World Premiere of Scott Wheeler’s Birds of America
Written for Guest Violinist Gil Shaham
First Carnegie Hall Performances of Julia Perry’s Stabat Mater and
George Bristow’s Complete Arcadian Symphony
New York, New York, October 29, 2021 – The Orchestra Now (TŌN) will give its first Carnegie Hall concert of the season on Thursday, November 18 at 7 pm. The concert features the world premiere of award-winning composer Scott Wheeler’s Birds of America performed by renowned violinist Gil Shaham, as well as the first full Carnegie Hall performances of Julia Perry’s Stabat Mater with mezzo-soprano Briana Hunter, praised by Opera News as “a mesmerizing mezzo-soprano with a fiery theatrical presence and dynamic vocalism,” in addition to George Bristow’s Arcadian Symphony.
TŌN performs on October 31 at the Rose Theater at Jazz at Lincoln Center a program of works by José Pablo Moncayo, Falla, Messiaen, and Debussy conducted by Carlos Miguel Prieto. The next concerts in New York City offer Beethoven’s Piano Concerto No. 5, performed by Shai Wosner at The Metropolitan Museum of Art on December 5; and a free performance featuring pieces by Berlioz, Britten, Tan Dun, and Sibelius at Peter Norton Symphony Space on December 19.
CARNEGIE HALL SERIES, Stern Auditorium / Perelman Stage
Gil Shaham & Julia Perry
Thu, Nov 18, 2021 at 7 PM
Leon Botstein, conductor
Gil Shaham, violin
Briana Hunter, mezzo-soprano
Julia Perry: Stabat Mater
Scott Wheeler: Birds of America (World Premiere)
George Frederick Bristow: Symphony No. 4, Arcadian
Renowned violinist and Bard Conservatory of Music faculty member Gil Shaham joins the Orchestra for the world premiere of Birds of America by multi-award-winning composer, conductor, pianist, and teacher Scott Wheeler. Currently Senior Distinguished Artist-in-Residence at Boston’s Emerson College, Wheeler’s works have been commissioned by the Metropolitan Opera and performed by such artists as Renée Fleming and Kent Nagano. Black American composer Julia Perry’s dramatic Stabat Mater, a setting of the 13th-century medieval poem “Stabat Mater Dolorosa,” describes the crucifixion of Christ from the viewpoint of the Virgin Mother featuring mezzo-soprano Briana Hunter and is dedicated to Perry’s mother. Also on the program is George Frederick Bristow’s rarely-heard Arcadian Symphony. A Brooklyn native and noted choral composer, Bristow frequently wrote music with American themes—his Symphony No. 4 was originally titled The Pioneer.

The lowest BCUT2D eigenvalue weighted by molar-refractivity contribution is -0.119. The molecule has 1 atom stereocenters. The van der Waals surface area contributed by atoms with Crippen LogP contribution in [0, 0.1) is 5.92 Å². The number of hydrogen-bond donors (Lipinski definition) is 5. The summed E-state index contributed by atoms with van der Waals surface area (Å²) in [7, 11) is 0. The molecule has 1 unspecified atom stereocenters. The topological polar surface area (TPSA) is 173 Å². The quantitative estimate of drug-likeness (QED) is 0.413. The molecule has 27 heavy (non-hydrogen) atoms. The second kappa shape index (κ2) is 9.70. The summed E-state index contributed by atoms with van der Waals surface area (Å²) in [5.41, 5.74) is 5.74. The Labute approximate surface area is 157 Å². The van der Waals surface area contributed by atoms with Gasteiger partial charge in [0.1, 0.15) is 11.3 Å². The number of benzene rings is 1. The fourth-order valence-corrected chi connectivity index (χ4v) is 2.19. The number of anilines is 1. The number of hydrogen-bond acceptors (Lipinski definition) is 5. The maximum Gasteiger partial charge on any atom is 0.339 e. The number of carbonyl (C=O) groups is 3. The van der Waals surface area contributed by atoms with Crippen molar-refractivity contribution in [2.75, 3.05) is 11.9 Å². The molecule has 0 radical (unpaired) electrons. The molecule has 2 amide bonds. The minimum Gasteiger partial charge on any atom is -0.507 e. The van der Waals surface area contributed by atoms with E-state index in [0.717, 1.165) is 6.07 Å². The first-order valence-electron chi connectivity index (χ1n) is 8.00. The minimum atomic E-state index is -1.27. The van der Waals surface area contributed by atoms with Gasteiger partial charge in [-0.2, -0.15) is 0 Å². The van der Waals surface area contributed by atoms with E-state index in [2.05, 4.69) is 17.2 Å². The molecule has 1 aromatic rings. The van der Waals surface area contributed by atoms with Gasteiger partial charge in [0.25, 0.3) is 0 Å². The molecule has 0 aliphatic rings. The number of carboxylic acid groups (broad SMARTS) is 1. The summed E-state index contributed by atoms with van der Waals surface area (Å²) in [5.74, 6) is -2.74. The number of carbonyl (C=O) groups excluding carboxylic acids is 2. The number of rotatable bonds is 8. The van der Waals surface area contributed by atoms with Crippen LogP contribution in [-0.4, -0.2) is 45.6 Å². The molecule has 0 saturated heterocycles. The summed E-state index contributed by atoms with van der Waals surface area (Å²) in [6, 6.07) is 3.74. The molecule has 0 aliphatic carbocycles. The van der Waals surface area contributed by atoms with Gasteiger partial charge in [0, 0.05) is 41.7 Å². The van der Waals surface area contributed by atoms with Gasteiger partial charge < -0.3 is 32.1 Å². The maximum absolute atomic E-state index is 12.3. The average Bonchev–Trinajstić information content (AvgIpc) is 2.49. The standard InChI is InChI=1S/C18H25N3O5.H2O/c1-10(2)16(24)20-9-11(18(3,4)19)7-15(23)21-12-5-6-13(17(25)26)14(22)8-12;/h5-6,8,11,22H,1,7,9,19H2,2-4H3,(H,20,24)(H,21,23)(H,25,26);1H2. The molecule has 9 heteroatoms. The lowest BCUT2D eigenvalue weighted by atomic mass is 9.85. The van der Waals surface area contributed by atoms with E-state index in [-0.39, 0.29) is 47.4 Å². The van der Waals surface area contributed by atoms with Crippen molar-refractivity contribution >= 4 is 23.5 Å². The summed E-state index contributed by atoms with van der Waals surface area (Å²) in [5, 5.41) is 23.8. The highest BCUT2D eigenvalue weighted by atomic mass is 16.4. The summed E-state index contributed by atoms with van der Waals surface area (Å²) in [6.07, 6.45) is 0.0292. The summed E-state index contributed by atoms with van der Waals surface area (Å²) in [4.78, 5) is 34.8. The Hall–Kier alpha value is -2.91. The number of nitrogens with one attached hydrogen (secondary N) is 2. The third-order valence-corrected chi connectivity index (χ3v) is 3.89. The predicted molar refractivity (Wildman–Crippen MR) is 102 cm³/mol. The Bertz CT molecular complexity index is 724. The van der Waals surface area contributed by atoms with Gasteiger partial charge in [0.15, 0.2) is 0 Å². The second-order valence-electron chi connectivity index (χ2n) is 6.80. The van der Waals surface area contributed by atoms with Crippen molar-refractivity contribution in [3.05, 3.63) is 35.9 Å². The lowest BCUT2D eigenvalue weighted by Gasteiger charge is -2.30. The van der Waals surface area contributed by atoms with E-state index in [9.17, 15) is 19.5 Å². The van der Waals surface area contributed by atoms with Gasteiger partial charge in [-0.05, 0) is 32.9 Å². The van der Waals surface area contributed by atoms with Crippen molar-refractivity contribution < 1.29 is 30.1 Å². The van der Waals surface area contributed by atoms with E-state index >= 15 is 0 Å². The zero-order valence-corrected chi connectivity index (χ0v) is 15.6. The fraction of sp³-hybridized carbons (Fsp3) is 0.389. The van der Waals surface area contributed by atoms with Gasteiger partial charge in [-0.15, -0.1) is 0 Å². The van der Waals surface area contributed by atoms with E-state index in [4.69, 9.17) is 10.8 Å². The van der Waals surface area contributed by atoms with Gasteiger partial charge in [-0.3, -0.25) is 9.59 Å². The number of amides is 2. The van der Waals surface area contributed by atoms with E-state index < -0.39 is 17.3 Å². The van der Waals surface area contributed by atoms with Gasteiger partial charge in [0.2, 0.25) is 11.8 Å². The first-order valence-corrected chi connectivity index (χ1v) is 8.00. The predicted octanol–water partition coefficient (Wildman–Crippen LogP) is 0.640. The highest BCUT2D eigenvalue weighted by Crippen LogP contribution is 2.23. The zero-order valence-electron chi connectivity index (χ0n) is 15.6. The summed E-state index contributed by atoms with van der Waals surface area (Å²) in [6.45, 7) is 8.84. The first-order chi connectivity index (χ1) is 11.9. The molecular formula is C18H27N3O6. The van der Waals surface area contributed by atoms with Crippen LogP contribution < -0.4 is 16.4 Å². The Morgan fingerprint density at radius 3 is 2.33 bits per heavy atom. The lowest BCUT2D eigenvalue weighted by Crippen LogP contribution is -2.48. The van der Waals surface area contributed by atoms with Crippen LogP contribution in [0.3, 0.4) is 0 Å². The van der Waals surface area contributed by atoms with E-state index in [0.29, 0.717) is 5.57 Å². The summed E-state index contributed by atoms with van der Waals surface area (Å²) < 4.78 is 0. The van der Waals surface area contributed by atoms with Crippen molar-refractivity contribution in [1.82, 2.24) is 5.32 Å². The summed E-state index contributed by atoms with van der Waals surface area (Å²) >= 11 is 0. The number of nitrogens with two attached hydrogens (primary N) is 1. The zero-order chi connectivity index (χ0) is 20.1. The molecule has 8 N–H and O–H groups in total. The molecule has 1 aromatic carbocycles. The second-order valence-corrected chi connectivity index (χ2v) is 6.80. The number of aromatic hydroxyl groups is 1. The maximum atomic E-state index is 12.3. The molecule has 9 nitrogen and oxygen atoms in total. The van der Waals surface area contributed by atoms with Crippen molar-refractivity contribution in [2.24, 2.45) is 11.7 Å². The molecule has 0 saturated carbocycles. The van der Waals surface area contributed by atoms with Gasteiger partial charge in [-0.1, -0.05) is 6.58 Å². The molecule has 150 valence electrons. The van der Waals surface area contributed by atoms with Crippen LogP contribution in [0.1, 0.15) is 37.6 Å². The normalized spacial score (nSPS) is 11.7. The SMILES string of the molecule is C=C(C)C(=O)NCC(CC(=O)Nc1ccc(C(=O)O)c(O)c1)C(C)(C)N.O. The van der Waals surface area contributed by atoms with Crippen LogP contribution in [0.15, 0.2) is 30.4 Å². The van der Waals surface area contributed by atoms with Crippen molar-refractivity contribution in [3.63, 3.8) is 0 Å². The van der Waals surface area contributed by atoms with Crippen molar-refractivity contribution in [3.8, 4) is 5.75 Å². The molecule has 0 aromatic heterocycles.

Tickets priced at $25–$60 are available online at carnegiehall.org, by calling CarnegieCharge at 212.247.7800, or at the Carnegie Hall box office at 57th & Seventh Avenue. Ticket holders will need to comply with the venue’s health and safety requirements, which can be found here.
The Orchestra Now
The Orchestra Now (TŌN) is a group of 65 vibrant young musicians from 13 different countries across the globe: Canada, China, Colombia, Costa Rica, the Dominican Republic, Hungary, Indonesia, Israel, Korea, Mongolia, Peru, Taiwan, and the United States. All share a mission to make orchestral music relevant to 21st-century audiences by sharing their unique personal insights in a welcoming environment. Hand-picked from the world’s leading conservatories—including the Yale School of Music, Shanghai Conservatory of Music, Royal Academy of Music, and the Eastman School of Music—the members of TŌN are enlightening curious minds by giving on-stage introductions and demonstrations, writing concert notes from the musicians’ perspective, and having one-on-one discussions with patrons during intermissions.